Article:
The Cloak

November 3, 2013
by Lori Ciccanti

2 Timothy 4:13 – When you come, bring the cloak that I left with Carpus at Troas, and my scrolls, especially the parchments. (NIV)

A few months ago, I read a thought-provoking sermon based on today's Scripture by the famous nineteenth-century preacher, Charles Haddon Spurgeon. The sermon outlined several important lessons that we can learn from this verse. I was amazed how an insignificant item like Paul's cloak inspired such a great message. In particular, what struck me the most was Spurgeon's description of Paul's affluent background compared to the loss that he later suffered in following Christ. Now, nearing the end of his life in a Roman prison, he had no cloak of his own.

Consequently, Paul asked Timothy to return the cloak he had given to a certain disciple named Carpus. Interestingly, Spurgeon pointed out that Timothy was about six hundred miles away from Rome. Therefore, he raised the following questions: Could not any of the Christians in Caesar's household have found a cloak for the apostle? Did anyone ever visit him? Did the church not know where he was? Was he forgotten by his friends?

I suppose that many Christians during that time were afraid to show their faces around the prison for fear that they, too, would be seized by Roman officials. However, Spurgeon also mentioned that ten years earlier, when Paul was led down the Appian Way in chains, a number of believers were there to escort him. So then, what went wrong? Why was Paul left without a cloak? Yet, even if Paul had been abandoned by his church friends, one thing we know for sure — he was never abandoned by God.

Paul's cloak reminds me of those Christians in the world today who are still being persecuted for their faith: some may be feeling isolated and forgotten. How can we reach out to those imprisoned or facing death for the sake of Christ? Paul's cloak may also be a reminder of someone in our church or community who has a specific need. In that case, we must ask ourselves: Have we been too busy with our own lives to notice? Then, how can we as a church, or as individuals, address these problems and offer our support?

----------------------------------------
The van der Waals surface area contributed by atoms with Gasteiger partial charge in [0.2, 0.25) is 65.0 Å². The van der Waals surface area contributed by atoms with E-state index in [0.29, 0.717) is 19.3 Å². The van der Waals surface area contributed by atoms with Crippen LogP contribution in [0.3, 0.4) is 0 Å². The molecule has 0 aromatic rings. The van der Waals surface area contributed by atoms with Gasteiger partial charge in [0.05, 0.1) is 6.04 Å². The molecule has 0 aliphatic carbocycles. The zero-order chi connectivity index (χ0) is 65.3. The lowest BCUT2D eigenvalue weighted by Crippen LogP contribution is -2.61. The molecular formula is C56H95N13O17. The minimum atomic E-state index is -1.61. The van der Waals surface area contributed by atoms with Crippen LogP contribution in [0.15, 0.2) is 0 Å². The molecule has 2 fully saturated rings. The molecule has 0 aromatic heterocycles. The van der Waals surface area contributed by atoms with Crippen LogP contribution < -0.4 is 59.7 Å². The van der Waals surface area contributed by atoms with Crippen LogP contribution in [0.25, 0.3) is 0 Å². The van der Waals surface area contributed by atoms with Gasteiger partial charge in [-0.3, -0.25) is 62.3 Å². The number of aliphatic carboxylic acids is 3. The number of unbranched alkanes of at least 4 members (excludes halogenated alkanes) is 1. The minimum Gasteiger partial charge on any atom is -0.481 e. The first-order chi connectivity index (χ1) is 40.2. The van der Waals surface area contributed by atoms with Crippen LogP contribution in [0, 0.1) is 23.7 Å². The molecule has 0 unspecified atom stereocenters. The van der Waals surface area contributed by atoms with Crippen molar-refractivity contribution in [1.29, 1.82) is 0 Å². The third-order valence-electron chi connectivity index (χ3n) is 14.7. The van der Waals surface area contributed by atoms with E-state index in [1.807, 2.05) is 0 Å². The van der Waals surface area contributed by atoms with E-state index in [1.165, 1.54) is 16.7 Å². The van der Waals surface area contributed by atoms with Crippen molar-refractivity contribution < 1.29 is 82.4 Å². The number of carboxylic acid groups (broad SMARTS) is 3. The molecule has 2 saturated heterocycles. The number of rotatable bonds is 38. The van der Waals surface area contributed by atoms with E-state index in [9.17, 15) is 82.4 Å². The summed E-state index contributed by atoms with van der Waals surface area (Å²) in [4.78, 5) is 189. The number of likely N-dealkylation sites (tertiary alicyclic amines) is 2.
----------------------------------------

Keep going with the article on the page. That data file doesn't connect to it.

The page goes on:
Prayer: Dear Lord, forgive us for the times when we have kept our distance or failed to offer assistance to our brothers and sisters in Christ who are in need. Give us a generous spirit to share freely the blessings and gifts that You have provided for us. In Jesus' holy name, we pray. Amen.

About the author:

Lori Ciccanti <dlalsina@mchsi.com>

Ocean View, Delaware, USA


Send your feedback to the author

Forward This Devotional to your friends without subscribing them.

1 Comment

  • PresbyCan Feedback says:

    Thoughtful in deed!


    Wonderful message Lori.


    Thank you for your words.


    Wow, Lori, your writing is truly becoming awesome. Good job lady!


    Great thoughts. Thanks for sharing something we all need to be reminded of.


    Thank you Lori, we were just talking about serving God, over breakfast, and now reading your words, affirms our desire to reach out to more people for Christ.


    As always, Lori, your message gives a clear and powerful vision of what Christianity is and how we are to use God’s love.
    Blessings to you, and thank you for another descriptive and visual, devotional. You have a wonderful gift.


    Dear Lois,
    Thank you for passing on some truths from Charles Haddon Spurgeon’s CLOAK sermon. Very interesting. You make me want to read others of Spurgeon’s sermons.
    Keep writing.


    Dear Lori!
    Thank you for the cloak that opens new views.
    The journeys of Paul are full of perseverance. Never abandoned by God.
    You point out the need to help out today with the cloak to wear for the journey – even facing death in the ministry. Clearly back to St.Paul’s days.


    Dear Lori,
    In addition to reading your devotional this morning, I listened to it on the Podcast, which was beautifully read. In addition to your thoughtful challenge to look for those who would have needs in our churches and community, I would encourage us to look for needs in our families as well. Thank you for raising awareness to the plight of our brothers and sisters, worldwide. May God continue to bless you.


    HI Lori,
    I particularly enjoyed you devotional because it was good and it referred to one of my favourites Spurgeon.
    Keep writing.
    Blessings.


    Hi Lori
    I really appreciate your devotionals. Especially when they make me wonder, How did she know what I needed to hear? But in the case of The Cloak, I wonder whether Spurgeon may have missed what’s going on in that passage. Consider:
    1. Paul’s only remaining companion is Luke, who had travelled with him and who either took notes along the way or had an excellent memory.
    2. Then Paul tells Timothy to bring Mark, “who will be useful”. The early church father Papias says that Mark recorded the things that Peter preached (compare 2 Peter 1:15).
    3. Paul also asks Timothy to bring “the parchments” – which he doesn’t need to name because Timothy knows which parchments he wants. Papias also says that Matthew recorded the sayings of Jesus in Hebrew (which may mean Aramaic).
    4. So you put together Luke and Mark and some important parchments, and I think what you get is Paul convening the publishing conference that peoduced the two-volume work that we know as Luke-Acts.
    So I think that bringing the cloak was incidental to the publishing conference. My guess is that Paul was not asking for the return of a gift, but for something left in storage.
    Looking forward to your next devotional.

Switch to our mobile site